13. 13. 12 [THE GROWING MARKET FOR PRINTED ELECTRONICS ]manufacturing process to produce low cost solar panels on a high volume basis. Elements of thecompanys low cost technology and manufacturing process include the use of a durable, flexibleplas c substrate; roll-to-roll manufacturing to minimize handling costs; amorphous silicon toavoid dependence on the silicon wafer market cycle; and printed interconnec on to automate thecell connec on process. PowerFilm is in the process of expanding produc on. PowerFilm has alsosought to leverage its core roll-to-roll manufacturing competence to develop addi onal thin filmsemiconductor devices. The company has formed a technology partnership with Hewle Packardfor the development of flexible, low cost backplane drivers for next genera on flat panel displays.The U.S. Display Consor um has funded this development program.Renewable Energy Corpora on ASA: REC asa, Sandvika, Norway, is composed of three divisions.REC Silicon and REC Wafer are among the worlds largest producers of polysilicon and wafers forsolar applica ons. REC Solar is a rapidly growing manufacturer of high performance solar cellsand modules, and engages in project development ac vi es in selected segments of the PVmarket. The company focuses its efforts on the tradi onal solar cell market. REC is currentlybuilding the world’s largest wafer, cell and module produc on facility, located in Singapore.When the facility is completed and opera onal in 2010, REC cell manufacturing will triple toa total produc on of 780 MW.Solarmer Energy Inc.: Solarmer Energy Inc. develops transparent, flexible plas c solar panels.These solar panels have the poten al to reduce the cost of renewable energy down to 12-15cents/kWh and less than $1/wa , according to the company. Solarmer was founded in 2006 tocommercialize this technology, which was developed by Professor Yang Yang at the CaliforniaNanoSystems Ins tute at UCLA. The company has licensed this technology from UCLA andaddi onal technology developed by Professor Luping Yu at the University of Chicago. Solarmer istarge ng three major applica ons areas for plas c solar panels: Consumer and portableelectronics, building-integrated photovoltaics (BIPV), and smart fabrics. The most a rac ve areain the short-term is portable electronics, where there is a clear need for an alterna ve orsupplement to exis ng ba ery technology. With every new feature added to a cell phone, laptopcomputer, digital music player, portable video game player, more energy is required. Mostrecently, Solarmer Energy received a $450,000 contract from the FlexTech Alliance to design andsynthesize high-efficiency donor polymer materials for OPV uses, and the company is now theworld record holder for plas c solar cell and plas c solar panel efficiencies. Solarmer has beenimproving its cell efficiency, announcing that it has achieved 6.77% plas c solar cell efficiency,cer fied by the Na onal Renewable Energy Laboratory (NREL), and 7.6%, cer fied by theNewport Corpora ons Technology and Applica ons Centers Photovoltaic (TAC-PV) Lab.Solibro GmbH: A joint venture between Germany-based Q-Cells SE and Sweden-based SolibroAB, the CIGS technology of Solibro is based on extensive research and development carried outat Uppsala University, which resulted in world class results, such as the current world recordCIGS mini-module with 16.6% efficiency, and were the basis for the spin-off company Solibro AB.Development in Uppsala is con nuing with expanded resources at Solibro Research AB, asubsidiary of Solibro GmbH. In June 2009, Q-Cells increased its stake in Solibro to 100 percent byacquiring Solibro AB. Solibro has reported 10 to 11 percent efficiency in its modules.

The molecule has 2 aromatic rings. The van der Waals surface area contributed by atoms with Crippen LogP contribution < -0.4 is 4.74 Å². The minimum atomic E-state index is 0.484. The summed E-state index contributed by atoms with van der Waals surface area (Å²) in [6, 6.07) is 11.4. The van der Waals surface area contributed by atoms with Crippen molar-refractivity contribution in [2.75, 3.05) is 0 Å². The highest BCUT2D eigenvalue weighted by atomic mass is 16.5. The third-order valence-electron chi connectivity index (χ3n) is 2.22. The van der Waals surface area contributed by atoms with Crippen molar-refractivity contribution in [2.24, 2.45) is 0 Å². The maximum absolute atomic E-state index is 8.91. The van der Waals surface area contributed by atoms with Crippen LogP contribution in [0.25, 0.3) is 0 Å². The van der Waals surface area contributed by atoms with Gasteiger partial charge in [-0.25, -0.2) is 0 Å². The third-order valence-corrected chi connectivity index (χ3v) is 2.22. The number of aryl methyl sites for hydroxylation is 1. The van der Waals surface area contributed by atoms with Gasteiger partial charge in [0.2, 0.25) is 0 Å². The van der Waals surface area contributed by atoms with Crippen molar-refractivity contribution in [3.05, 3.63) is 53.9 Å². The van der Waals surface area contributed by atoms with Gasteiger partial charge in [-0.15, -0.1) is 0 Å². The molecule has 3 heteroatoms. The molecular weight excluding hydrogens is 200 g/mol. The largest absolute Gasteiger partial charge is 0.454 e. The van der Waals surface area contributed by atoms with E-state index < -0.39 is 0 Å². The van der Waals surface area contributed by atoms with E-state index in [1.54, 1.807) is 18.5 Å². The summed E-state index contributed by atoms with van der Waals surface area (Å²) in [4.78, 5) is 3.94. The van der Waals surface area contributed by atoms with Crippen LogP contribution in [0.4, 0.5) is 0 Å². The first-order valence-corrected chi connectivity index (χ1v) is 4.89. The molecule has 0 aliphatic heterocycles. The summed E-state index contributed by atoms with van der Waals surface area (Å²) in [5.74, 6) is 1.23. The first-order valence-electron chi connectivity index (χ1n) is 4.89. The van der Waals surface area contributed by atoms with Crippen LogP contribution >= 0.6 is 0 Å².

14. 14. [THE GROWING MARKET FOR PRINTED ELECTRONICS ] 13SoloPower: Based in San Jose, CA, SoloPower announced in June 2009 that it had become thefirst U.S. manufacturer of flat-plate PV modules built from flexible CIGS cells to have its productcer fied under the ANSI/UL 1703 standard. The Na onal Renewable Energy Laboratory (NREL)has measured the efficiency of this flat-plate module product at 10.07%. The SoloPowerelectropla ng method provides near 100% materials u liza on in a low cost, roll-to-roll process.Its goal is to begin high volume produc on in 2010.Telio Solar Technologies, Inc.: Located in Los Altos Hills, CA, Telio Solar Technologies is a 2008start-up focusing on development and manufacturing of CIGS thin film solar cells. Telio Solar hasrecently completed the construc on of pilot line for manufacturing of the CIGS solar cell with asize of 300mm x 300mm. The large scale manufacturing facility for the size of 600mm x 1200mmmodule will become opera onal in the first half of 2009 with a capacity of 10MW and in 2010with a capacity of 30MW.Würth Solar: Headquartered in Germany, Würth Solar is a company in the Würth ElektronikGroup, which, in turn, is an independent subsidiary of the Würth Group. Founded in 1999,Würth Solar was the first company worldwide to begin large-scale produc on of GeneCIS solarmodules in its specially built CISfab solar factory in Schwäbisch Hall in 2006. It u lizes basic CISresearch by the Ins tute of Physical Electronics (ipe), Stu gart and development of theproduc on technology on a laboratory scale by Zentrum für Sonnenenergie-undWasserstoffforschung Baden-Wür emberg, Germany (ZSW). It has 30 MW produc on capacity.Xunlight Corpora on: Located in Toledo, OH, Xunlight Corpora on and its academic partner, Dr.Xunming Dengs Thin Film Silicon Photovoltaic Laboratory at the University of Toledo, have beenleaders in -Si photovoltaic technologies, including amorphous silicon (a-Si). The companydevelops thin film silicon-based photovoltaic products and manufacturing equipment for high-throughput produc on of flexible and lightweight photovoltaic modules at low cost. In June2009, Xunlight completed the installa on of its first 25 MW wide-web, roll-to-roll photovoltaicmanufacturing equipment for the produc on of high-efficiency thin film silicon PV modules. Thecompany has received major grants from U.S. Department of Energy and NREL, Air ForceResearch Laboratory, Na onal Science Founda on, and Ohio Department of Development, aswell as more than $40 million of ins tu onal investments. Xunlight Corpora ons principal PVproducts are flexible and lightweight. These modules are made with flexible lamina on,deposited on thin stainless steel substrates. The modules are encapsulated in UV stabilizedpolymers, crea ng durable, weather resistant chargers that perform well in diverse condi ons.